05 - 11 Apr 2021
Section 1: Price Direction
05 - 11 Apr 2021
Section 2 : Special Focus on the US
18 - 24 Oct 2021
Section 1: Oils & Fats Supply, Demand and Outlook
18 - 24 Oct 2021
Section 2: Opportunities for Palm Oil in Asian Market
24 Feb - 01 Mar 2020
Section 1 : CPO Price Trend
24 Feb - 01 Mar 2020
Section 2: Global Palm Oil Market Opportunities
22 - 28 Jun 2020
29 Jan - 04 Feb 2018
Section 1: CPO Price Trend
29 Jan - 04 Feb 2018
Section 2 : Global Palm Oil Market Focus
06 - 12 Aug 2018
Section 1: CPO Price Trend
06 - 12 Aug 2018
Section 2: Global Palm Oil Market Focus
22 - 29 Feb 2016
2016 Market Direction - Twists and Turns of Palm Oil Prices
22 - 28 Aug 2016
Section 1 : Palm Oil Price Fundamentals
22 - 28 Aug 2016
Section 2 : Trade Issues and Market Prospects
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EU Market for Palm Oil - Challenges and Opportunities
Mr. Paolo R Vergano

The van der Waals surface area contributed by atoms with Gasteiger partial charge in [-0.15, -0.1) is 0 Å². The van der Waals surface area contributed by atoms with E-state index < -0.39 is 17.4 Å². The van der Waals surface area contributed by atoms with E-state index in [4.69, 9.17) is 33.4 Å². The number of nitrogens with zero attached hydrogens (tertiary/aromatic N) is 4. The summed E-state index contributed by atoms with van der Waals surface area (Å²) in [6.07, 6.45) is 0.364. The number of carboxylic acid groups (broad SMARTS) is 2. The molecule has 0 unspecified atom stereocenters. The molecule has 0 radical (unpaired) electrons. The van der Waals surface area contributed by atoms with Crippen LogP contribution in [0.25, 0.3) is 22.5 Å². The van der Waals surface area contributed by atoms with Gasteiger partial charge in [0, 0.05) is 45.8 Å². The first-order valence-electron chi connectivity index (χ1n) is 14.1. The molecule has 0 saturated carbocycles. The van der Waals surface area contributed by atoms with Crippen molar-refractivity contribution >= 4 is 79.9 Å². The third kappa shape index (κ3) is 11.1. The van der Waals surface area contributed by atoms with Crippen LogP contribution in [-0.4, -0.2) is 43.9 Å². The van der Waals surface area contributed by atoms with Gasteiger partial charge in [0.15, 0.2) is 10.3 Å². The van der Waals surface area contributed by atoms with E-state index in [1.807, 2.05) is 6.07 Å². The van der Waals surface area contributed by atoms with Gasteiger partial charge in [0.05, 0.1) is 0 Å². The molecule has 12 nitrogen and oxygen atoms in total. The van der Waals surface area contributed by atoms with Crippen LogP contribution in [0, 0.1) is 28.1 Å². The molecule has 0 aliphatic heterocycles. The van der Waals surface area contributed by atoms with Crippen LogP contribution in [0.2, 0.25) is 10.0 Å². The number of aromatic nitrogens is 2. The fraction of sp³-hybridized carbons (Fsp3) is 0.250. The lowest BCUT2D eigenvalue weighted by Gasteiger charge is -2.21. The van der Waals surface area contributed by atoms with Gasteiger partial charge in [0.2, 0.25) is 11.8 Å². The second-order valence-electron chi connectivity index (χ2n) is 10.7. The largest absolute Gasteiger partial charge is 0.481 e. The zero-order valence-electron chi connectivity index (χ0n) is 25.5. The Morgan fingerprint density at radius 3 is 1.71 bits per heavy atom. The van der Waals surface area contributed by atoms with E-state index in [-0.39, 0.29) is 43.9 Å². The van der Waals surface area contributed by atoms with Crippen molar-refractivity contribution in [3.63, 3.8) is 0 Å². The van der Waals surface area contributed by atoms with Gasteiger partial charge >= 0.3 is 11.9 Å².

Mr. Paolo R. Vergano is a partner at FratiniVergano - European Lawyers in Brussels, Belgium and Singapore ( His practice focuses on international trade law (WTO law, dispute settlement and trade negotiation in the areas of agriculture, services and non-tariff barriers such as sanitary and phytosanitary measures and technical barriers to trade). Mr. Vergano has extensive experience in advising Governments and private parties on WTO matters and multilateral/regional/bilateral trade negotiations. He has actively participated in seven separate WTO dispute settlement proceedings and in countless EU proceedings (anti-dumping and countervailing duty investigations, duty suspension applications, TRQ establishment, etc.). Since 2007, he is legal advisor to the ASEAN Secretariat and has worked in countless projects advising ASEAN in general and individual ASEAN Member States on issues of regional economic integration, regulatory transparency, streamlining of non-tariff measures (NTMs), removal of non-tariff barriers (NTBs), dispute settlement, trade negotiations, legal drafting, private sector engagement, and trade facilitation. Since 2012, he has been advising the palm oil industry with respect to issues of market access to the EU, both in relation to the food and biofuel applications of palm oil. Prior to co-founding FratiniVergano in 2007, he worked in the international trade departments of law firms in both Washington, DC and Brussels, Belgium and with the External Economic Relations (REX) Committee of the European Parliament. Mr. Vergano is admitted in Belgium and is a member of the Brussels’ bar (A list) and of the IPBA, of which he is a former Chair of the International Trade Committee. Mr. Vergano is a graduate of the Faculty of Law of the University of Torino, Italy (1995), received a Diplôme Supérieur de Droit Comparé at the Faculté Internationale de Droit Comparé in Strasbourg, France (1996) and holds a Master’s degree in International Business and Trade Law from the University of Fordham School of Law in New York, United States (1997). He teaches international trade law at the World Trade Institute in Bern, Switzerland since 2002, and international trade and food law at the LUISS University in Rome, Italy since 2017, and is a frequent lecturer and author on issues of WTO, EU and ASEAN law. Since 2009, he is the Editor of FratiniVergano’s fortnightly publication Trade Perspectives©, (, regularly providing readers with a set of recent international trade developments of particular commercial and regulatory interest. Since 2011, Mr. Vergano is also on the Editorial Board of the Global Trade and Customs Journal.